Formula 1 left Al Unser Jr with a bad aftertaste
Al Unser Jr recalls an ill-fated test for Williams and an awkward conversation with Benetton
Bernie Ecclestone offered Al Unser Jr a Brabham Formula 1 drive in 1986, according to A Checkered Past. Little Al had just missed out on a first IndyCar title – by one point to his dad! – and declined the offer because he was driven to win the Indy 500. But F1 came calling again at the end of 1992, after Unser had won his first 500, when he was offered the chance to test for Williams at Estoril. It was not a happy experience – and the team’s co-founder and technical director Patrick Head isn’t someone Little Al remembers fondly.
As he says in the book, “Emerson Fittipaldi had warned me: ‘You don’t want to go F1. It’s not like over here. Here, we look out for each other. In F1, it’s really cut-throat, even on your own team. They will stab you in the front, they will stab you in the side, and they will stab you in the back. And that’s your own team. Al, don’t go to F1.”
But the chance to test for Williams, which had just dominated the 1992 season with Nigel Mansell and the brilliant FW14B was too good to resist. The trouble was it appeared to Unser that Head didn’t really want him in the car. He flew to England, had a seat fitting, then jetted straight to Portugal and jumped in the Williams with severe jet lag. Unser struggled with his neck and adapting to the performance of a car that was nothing like his Galmer Indycar – and he never got to test the car with all the electronic ‘gizmos’. It was a harrowing and deeply hostile experience, as Fittipaldi had warned.
As Little Al tells us, he wasn’t the only Unser to struggle with Patrick Head: “I don’t go into it in the book but in 1980 Bobby Hillin, a Texas oil man, hired my father and their Indycar was a Williams.” The Cosworth DFX-powered Longhorn Unser raced at Indy in 1981 was an evolved FW07. “Dad developed it and he had a real tough time with Patrick Head. They automatically felt it was going to be a bomb and my dad drove it – and it was a piece of shit. With Dad’s perseverance he was actually leading the race at Milwaukee and at a pitstop one of the crew didn’t get the right front tyre on straight, he went back out and the wheel left the car going into Turn 3 and he went up in the fence.”
Michael Andretti’s aborted 1993 season with McLaren perhaps suggests it was just as well Al Jr didn’t land an F1 drive. It would have meant a huge upheaval to his life, although Unser says: “I knew that. I guess that’s why I told Bernie Ecclestone ‘no’ when he called me up in 1986 because I knew what the commitment level was and had to be. But I didn’t know how political it actually was. In 1992 Frank [Williams] wanted me in the car and Patrick didn’t – because I wore a gold Rolex.”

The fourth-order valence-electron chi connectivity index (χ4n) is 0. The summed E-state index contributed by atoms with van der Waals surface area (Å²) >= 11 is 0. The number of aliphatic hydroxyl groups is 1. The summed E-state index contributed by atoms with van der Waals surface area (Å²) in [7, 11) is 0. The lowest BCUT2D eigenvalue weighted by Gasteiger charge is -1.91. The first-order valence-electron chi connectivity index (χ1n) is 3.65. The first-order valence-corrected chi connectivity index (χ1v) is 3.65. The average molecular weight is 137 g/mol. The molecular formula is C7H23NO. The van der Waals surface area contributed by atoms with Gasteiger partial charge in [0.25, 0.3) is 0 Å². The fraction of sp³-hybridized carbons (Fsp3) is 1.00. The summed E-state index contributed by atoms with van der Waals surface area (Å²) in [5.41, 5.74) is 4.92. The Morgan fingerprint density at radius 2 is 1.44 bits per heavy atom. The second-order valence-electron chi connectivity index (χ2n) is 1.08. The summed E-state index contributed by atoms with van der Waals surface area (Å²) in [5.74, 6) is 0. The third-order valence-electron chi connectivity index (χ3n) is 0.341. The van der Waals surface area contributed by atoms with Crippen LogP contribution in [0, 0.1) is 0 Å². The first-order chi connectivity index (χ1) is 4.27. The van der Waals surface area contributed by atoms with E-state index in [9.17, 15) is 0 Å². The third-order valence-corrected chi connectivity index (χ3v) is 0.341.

There were talks with other teams too, although Little Al struggles to remember the names of those he dealt with. “I got that same feeling when I talked to the head of McLaren, I’m trying to remember his name…” Ron Dennis, we prompt. “Yes. And Fabio…” Flavio Briatore at Benetton. “And from Walkin…” Tom Walkinshaw, with whom Unser negotiated for a drive at Benetton too. “He brings me over, says I’m going to drive his car, we make a seat, then go into his office. He knows what I make [in IndyCar] and he offers me a quarter of that – and he wants me to move over to England with my family, all on my dime. I looked at him: ‘Are you kidding? At the very minimum you have to match what I’m making, and I’ll pay my own expenses because I do want to come and drive for you. Michael Schumacher was driving for him at the time and it was a winning thing. It was something I wanted to do. But I said ‘We’re done.’” He never did test for Benetton.
“That’s F1,” says Al. “I watch the F1 races today, I’m enthralled by it, I love the technology of the cars. But I know the politics now and it just turns me off. I love what Lewis Hamilton is doing, I feel for Bottas because I know what is going on there. Today I see it in Indycars. That’s why I admire Mikey so much and Bobby Rahal. They’re enthralled by it but when I look at IndyCar today it’s F1 in the 1980s. The politics that are going on is incredible. “It was the 1980s when Emerson said to me F1 is not like it is over here. Today in IndyCar racing it is not like it used to be either.”